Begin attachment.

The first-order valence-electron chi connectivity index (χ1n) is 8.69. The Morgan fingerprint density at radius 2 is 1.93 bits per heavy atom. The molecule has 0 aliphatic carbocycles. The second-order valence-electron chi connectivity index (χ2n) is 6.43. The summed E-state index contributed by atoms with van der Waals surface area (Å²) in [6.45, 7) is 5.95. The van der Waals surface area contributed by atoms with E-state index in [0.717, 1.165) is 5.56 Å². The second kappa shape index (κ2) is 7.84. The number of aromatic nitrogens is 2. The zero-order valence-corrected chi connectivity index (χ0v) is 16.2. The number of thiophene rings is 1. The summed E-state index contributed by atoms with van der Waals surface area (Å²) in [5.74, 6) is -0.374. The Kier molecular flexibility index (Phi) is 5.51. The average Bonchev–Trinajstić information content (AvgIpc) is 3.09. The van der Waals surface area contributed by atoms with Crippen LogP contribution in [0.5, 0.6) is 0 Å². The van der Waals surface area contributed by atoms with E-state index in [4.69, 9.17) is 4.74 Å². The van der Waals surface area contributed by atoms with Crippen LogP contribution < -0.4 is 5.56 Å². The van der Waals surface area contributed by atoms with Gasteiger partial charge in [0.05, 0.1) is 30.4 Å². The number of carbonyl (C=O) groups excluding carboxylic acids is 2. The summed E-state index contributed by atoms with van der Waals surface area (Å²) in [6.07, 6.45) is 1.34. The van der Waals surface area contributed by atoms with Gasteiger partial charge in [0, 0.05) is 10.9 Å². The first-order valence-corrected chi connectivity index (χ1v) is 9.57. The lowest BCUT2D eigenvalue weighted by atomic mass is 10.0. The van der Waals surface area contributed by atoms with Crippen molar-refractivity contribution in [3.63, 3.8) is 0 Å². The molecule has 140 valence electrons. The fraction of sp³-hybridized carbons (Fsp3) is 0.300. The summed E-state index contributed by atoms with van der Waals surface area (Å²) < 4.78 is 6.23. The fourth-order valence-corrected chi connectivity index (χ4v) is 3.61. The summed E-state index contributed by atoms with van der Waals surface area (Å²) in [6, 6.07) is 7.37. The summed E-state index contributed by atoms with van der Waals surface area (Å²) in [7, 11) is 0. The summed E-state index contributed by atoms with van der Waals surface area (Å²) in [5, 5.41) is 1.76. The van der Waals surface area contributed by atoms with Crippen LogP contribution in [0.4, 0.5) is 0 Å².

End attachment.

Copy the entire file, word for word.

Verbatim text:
The first-order valence-electron chi connectivity index (χ1n) is 8.69. The Morgan fingerprint density at radius 2 is 1.93 bits per heavy atom. The molecule has 0 aliphatic carbocycles. The second-order valence-electron chi connectivity index (χ2n) is 6.43. The summed E-state index contributed by atoms with van der Waals surface area (Å²) in [6.45, 7) is 5.95. The van der Waals surface area contributed by atoms with E-state index in [0.717, 1.165) is 5.56 Å². The second kappa shape index (κ2) is 7.84. The number of aromatic nitrogens is 2. The zero-order valence-corrected chi connectivity index (χ0v) is 16.2. The number of thiophene rings is 1. The summed E-state index contributed by atoms with van der Waals surface area (Å²) in [5.74, 6) is -0.374. The Kier molecular flexibility index (Phi) is 5.51. The average Bonchev–Trinajstić information content (AvgIpc) is 3.09. The van der Waals surface area contributed by atoms with Crippen LogP contribution in [0.5, 0.6) is 0 Å². The van der Waals surface area contributed by atoms with E-state index in [4.69, 9.17) is 4.74 Å². The van der Waals surface area contributed by atoms with Crippen LogP contribution < -0.4 is 5.56 Å². The van der Waals surface area contributed by atoms with Gasteiger partial charge in [0.05, 0.1) is 30.4 Å². The number of carbonyl (C=O) groups excluding carboxylic acids is 2. The summed E-state index contributed by atoms with van der Waals surface area (Å²) in [6.07, 6.45) is 1.34. The van der Waals surface area contributed by atoms with Gasteiger partial charge in [0, 0.05) is 10.9 Å². The first-order valence-corrected chi connectivity index (χ1v) is 9.57. The lowest BCUT2D eigenvalue weighted by atomic mass is 10.0. The van der Waals surface area contributed by atoms with Crippen molar-refractivity contribution in [3.63, 3.8) is 0 Å². The molecule has 140 valence electrons. The fraction of sp³-hybridized carbons (Fsp3) is 0.300. The summed E-state index contributed by atoms with van der Waals surface area (Å²) < 4.78 is 6.23. The fourth-order valence-corrected chi connectivity index (χ4v) is 3.61. The summed E-state index contributed by atoms with van der Waals surface area (Å²) in [6, 6.07) is 7.37. The summed E-state index contributed by atoms with van der Waals surface area (Å²) in [7, 11) is 0. The summed E-state index contributed by atoms with van der Waals surface area (Å²) in [5, 5.41) is 1.76. The van der Waals surface area contributed by atoms with Crippen LogP contribution in [0.4, 0.5) is 0 Å².